Softly Softly: Task Force – Series One (Episodes 1-3)

My New Year’s resolution is to rewatch all 149 episodes of Softly Softly: Task Force (I like a challenge). Hopefully I’ve got them all (and I’ll also have the stamina to stay the course). On both counts, time will tell ….

I won’t be able to jot down detailed reviews, but every so often I’ll put up brief capsule reviews of a handful of recently watched episodes, noting a few areas of interest.

S01E01 – Arrival. Written by Elywn Jones, directed by Peter Creegen

Strictly speaking (given the series title and music) this is actually the final episode of Softly Softly, but since it introduces all the new characters it’s easy to see why it’s been lumped under the Task Force banner.

DCS Barlow, now transferred to the Thameford division, is less than impressed with the level of efficiency he finds in his new force. There’s some good fun to be had with Barlow’s exasperation at their slack habits, although this quickly dissipates when everyone urgently begins the search for a missing child.

Professional Welshman Sgt. Evans (David Lloyd Meredith), by-the-book administrator Sgt. Jackson (David Allister), phlegmatic PC Snow (Terence Rigby) and his dog Inky, token female WDC Donald (Susan Tebbs) and chillingly friendly Chief Constable Cullen (Walter Gotell) are the new faces with Barlow, Harry Hawkins and (from episode two) John Watt providing links to the old series.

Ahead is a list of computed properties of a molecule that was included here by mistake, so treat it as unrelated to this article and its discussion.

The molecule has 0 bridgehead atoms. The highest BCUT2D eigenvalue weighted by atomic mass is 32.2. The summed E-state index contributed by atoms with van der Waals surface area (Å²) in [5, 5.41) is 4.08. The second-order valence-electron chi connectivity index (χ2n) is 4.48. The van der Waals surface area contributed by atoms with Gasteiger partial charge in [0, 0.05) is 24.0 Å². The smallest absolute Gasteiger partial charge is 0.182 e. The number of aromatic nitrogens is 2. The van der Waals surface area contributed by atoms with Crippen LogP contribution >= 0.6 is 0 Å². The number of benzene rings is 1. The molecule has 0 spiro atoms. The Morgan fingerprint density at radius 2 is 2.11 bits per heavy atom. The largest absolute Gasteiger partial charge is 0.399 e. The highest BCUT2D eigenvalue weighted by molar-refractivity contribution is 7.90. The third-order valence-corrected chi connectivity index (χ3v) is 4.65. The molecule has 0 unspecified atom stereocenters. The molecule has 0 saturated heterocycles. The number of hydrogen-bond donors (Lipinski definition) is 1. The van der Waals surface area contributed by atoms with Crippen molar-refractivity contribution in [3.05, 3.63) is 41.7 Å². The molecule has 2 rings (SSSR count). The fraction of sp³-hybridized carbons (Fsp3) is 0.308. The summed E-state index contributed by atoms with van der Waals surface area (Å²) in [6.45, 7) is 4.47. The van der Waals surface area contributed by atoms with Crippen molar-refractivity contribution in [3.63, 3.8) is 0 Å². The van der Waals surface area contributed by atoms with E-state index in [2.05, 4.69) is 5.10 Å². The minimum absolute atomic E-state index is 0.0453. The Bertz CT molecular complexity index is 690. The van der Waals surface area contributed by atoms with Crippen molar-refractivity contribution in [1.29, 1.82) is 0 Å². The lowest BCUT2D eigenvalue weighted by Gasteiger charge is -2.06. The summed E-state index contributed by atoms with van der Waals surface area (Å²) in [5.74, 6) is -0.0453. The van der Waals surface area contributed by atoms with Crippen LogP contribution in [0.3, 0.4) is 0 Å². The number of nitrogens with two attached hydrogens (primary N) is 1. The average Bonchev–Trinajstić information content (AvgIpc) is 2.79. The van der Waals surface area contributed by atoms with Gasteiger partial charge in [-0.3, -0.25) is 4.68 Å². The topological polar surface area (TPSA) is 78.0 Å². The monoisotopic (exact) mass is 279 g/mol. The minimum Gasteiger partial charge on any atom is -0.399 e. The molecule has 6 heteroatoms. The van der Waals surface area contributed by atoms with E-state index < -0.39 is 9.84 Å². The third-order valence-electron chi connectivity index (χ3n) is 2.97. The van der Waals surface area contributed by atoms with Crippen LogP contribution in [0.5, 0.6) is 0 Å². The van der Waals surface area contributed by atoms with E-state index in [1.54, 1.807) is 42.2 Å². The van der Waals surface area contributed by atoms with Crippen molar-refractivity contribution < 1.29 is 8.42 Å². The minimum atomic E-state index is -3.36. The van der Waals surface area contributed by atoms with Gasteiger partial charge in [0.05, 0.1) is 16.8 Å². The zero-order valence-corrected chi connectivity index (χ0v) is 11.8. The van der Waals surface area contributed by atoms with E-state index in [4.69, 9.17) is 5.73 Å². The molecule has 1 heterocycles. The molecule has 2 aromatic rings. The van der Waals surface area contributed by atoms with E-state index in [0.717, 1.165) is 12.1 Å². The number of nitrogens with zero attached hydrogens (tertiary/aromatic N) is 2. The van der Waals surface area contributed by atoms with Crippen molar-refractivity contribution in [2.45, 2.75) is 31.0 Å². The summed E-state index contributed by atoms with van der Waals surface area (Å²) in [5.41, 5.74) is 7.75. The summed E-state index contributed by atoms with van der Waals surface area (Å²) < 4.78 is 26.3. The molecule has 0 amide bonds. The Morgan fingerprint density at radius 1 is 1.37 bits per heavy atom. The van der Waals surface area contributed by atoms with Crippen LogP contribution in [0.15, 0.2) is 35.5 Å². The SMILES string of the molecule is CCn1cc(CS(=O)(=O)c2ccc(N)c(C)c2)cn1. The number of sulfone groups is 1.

All of the newcomers’ characters are quickly delineated, and it’s good to see that WDC Donald gets a fair amount to do during these early episodes (although Barlow can’t resist a few “she’s only a woman” comments about her).

Like the second episode, in the end the crime turns out to be murder and (as with episode two) we never actually see the victim. The ending is grim indeed, but well handled – as always, Stratford Johns is excellent value.

S01E02 – Exercise. Written by Elwyn Jones, directed by Ben Rea

After a brief spasm of reluctance, John Watt agrees to take over the running of Task Force One. A move to Thamesford means promotion, but it also means working under Barlow again – which both men view with mixed emotions. It doesn’t take long before they click into harmonious gear, but I did like the flickers of friction before this happens (Cullen referring to them as a “pair of pansies”!  helps to date the episode).

As with episode one, it’s another where the crime feels a little distanced as we never see the victim (a Mrs Outwood, who dies in hospital following a violent attack). Patsy Smart (as a nosy neighbour) and Barry Jackson (Mr Outwood) are the familiar faces in a story that has a twist in the tale which I have to confess I didn’t see coming (although in retrospect, perhaps I should have done).

S01E03 – Diversion. Written by Robert Barr, directed by Vere Lorrimer

Barr wrote a good chunk of Task Force (25 episodes). His work is usually strong on procedure (as with today’s episode) but low on excitement. Diversion begins with a lengthy briefing concerning an operation to target a persistent housebreaker (you can’t help feeling a little cheated though – for now, this turns out to be a red herring as the story moves in another direction completely).